Back in June I took a first look at a new movie called “Houston We Have a Problem” – now there is an updated theatrical trailer (see below) and some recent screenings in select cities and film festivals (right now at the Austin Film Festival).
Houston We Have A Problem is about America’s ferocious appetite for oil from the insider’s perspective of the Energy Capital of the World – Houston Texas. The film explores our dangerous addiction to oil through candid insights from the Barons, Wildcatters, CEO’s and Roughnecks that comprise the world of Big Oil. Oilmen on oil addiction.
Has anyone been able to see the film? What did you think?
Fuelishness! Feed: Oil prices cloud recovery; When the Clunker Is Greener; Chevy Volt to Get 230 MPG; A 5-Stroke Engine; Diesel as alternative fuel in US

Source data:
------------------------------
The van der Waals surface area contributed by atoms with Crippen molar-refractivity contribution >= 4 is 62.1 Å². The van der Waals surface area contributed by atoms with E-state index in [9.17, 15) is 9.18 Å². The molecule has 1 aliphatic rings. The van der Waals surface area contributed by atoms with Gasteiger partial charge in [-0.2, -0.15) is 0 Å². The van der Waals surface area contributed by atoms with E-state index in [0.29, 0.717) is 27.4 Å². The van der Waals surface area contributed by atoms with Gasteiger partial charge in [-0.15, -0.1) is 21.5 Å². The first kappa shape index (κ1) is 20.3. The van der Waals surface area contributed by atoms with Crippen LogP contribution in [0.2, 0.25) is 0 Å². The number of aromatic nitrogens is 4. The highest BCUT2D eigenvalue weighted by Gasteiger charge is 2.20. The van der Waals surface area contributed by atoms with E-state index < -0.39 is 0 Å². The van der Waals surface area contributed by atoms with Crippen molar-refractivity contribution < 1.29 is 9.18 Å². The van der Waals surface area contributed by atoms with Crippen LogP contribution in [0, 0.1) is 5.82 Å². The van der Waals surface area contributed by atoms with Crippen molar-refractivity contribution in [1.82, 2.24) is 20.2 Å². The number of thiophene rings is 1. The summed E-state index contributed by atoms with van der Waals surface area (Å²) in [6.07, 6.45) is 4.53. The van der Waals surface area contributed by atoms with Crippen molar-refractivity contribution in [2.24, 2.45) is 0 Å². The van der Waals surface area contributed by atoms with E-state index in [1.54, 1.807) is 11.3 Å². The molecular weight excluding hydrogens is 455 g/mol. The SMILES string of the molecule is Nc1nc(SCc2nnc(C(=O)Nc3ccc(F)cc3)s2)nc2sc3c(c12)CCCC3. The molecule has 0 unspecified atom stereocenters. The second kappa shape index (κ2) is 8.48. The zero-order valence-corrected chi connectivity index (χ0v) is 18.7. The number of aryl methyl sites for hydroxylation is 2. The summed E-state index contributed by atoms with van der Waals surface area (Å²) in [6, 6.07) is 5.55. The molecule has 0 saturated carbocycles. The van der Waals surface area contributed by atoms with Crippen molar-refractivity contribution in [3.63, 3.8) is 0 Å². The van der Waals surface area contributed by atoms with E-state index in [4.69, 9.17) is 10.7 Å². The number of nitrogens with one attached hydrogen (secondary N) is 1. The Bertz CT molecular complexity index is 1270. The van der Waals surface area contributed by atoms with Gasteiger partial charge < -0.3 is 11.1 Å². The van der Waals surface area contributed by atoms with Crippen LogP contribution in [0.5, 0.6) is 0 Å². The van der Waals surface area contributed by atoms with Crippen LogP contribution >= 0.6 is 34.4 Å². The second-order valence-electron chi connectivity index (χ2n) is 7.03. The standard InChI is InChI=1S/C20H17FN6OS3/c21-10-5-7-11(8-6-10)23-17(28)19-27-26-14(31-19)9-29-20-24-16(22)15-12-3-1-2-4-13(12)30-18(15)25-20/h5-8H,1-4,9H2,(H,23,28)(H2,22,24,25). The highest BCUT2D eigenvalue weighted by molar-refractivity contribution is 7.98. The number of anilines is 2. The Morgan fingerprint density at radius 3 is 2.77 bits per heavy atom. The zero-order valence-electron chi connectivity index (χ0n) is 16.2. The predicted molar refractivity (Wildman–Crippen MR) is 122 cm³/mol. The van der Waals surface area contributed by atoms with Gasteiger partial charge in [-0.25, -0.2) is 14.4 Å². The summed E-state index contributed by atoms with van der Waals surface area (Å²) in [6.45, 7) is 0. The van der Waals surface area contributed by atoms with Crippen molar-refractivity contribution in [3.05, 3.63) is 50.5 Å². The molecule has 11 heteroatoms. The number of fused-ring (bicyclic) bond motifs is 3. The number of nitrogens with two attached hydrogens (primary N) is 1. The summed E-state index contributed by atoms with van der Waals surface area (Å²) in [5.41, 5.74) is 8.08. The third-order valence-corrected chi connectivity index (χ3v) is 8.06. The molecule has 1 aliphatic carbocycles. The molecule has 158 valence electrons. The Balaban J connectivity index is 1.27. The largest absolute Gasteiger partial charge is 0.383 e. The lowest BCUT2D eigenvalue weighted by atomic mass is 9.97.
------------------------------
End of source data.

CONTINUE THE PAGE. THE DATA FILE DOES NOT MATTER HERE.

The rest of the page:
- Economic outlook: Oil prices cloud recovery hopes – The nascent recovery in global economic activity could yet be derailed by rising oil prices, with Brent crude hitting $76 a barrel last week, its highest levels of the year to date.
- When the Clunker Is Greener – Policies that encourage purchases of energy-efficient products may also increase, rather than decrease, energy use by confusing efficiency with consumption.
- Chevy Volt to Get 230 Miles per Gallon in the City, GM Says – If the figure is confirmed by the EPA, which does the tests for the mileage posted on new car door stickers, the Volt would be the first car to exceed triple-digit gas mileage, Posawatz said.
- Ilmor Engineering Creates a 5-Stroke Engine – The engine operates by using low- and high-pressure cylinders and a similar setup for the camshafts. The two high-pressure cylinders operate as a conventional 4-stroke engine does and alternately exhaust into the third, low-pressure cylinder, where the burnt gases perform more work.
- Diesel play catch up in alternative fuel race with help of German automakers – With a fuel efficiency boost that some claim can approach 40 percent over gas-powered counterparts, diesel is at least starting to make more and more sense from a cost perspective to the consumer.